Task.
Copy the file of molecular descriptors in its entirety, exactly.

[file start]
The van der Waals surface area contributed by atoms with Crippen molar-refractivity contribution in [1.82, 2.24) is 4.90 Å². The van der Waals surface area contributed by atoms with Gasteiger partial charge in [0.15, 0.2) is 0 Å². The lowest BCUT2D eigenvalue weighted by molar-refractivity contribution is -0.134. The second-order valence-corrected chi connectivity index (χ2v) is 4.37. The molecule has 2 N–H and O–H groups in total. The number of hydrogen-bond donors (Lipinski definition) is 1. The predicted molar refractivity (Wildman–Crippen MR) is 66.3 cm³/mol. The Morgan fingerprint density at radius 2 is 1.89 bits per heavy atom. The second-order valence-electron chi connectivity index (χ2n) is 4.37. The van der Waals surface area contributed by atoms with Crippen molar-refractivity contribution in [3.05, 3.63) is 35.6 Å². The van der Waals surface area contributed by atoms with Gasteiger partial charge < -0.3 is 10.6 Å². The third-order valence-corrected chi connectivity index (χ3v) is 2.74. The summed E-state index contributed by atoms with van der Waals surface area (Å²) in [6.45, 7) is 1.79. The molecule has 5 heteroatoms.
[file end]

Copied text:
The van der Waals surface area contributed by atoms with Crippen molar-refractivity contribution in [1.82, 2.24) is 4.90 Å². The van der Waals surface area contributed by atoms with Gasteiger partial charge in [0.15, 0.2) is 0 Å². The lowest BCUT2D eigenvalue weighted by molar-refractivity contribution is -0.134. The second-order valence-corrected chi connectivity index (χ2v) is 4.37. The molecule has 2 N–H and O–H groups in total. The number of hydrogen-bond donors (Lipinski definition) is 1. The predicted molar refractivity (Wildman–Crippen MR) is 66.3 cm³/mol. The Morgan fingerprint density at radius 2 is 1.89 bits per heavy atom. The second-order valence-electron chi connectivity index (χ2n) is 4.37. The van der Waals surface area contributed by atoms with Crippen molar-refractivity contribution in [3.05, 3.63) is 35.6 Å². The van der Waals surface area contributed by atoms with Gasteiger partial charge < -0.3 is 10.6 Å². The third-order valence-corrected chi connectivity index (χ3v) is 2.74. The summed E-state index contributed by atoms with van der Waals surface area (Å²) in [6.45, 7) is 1.79. The molecule has 5 heteroatoms.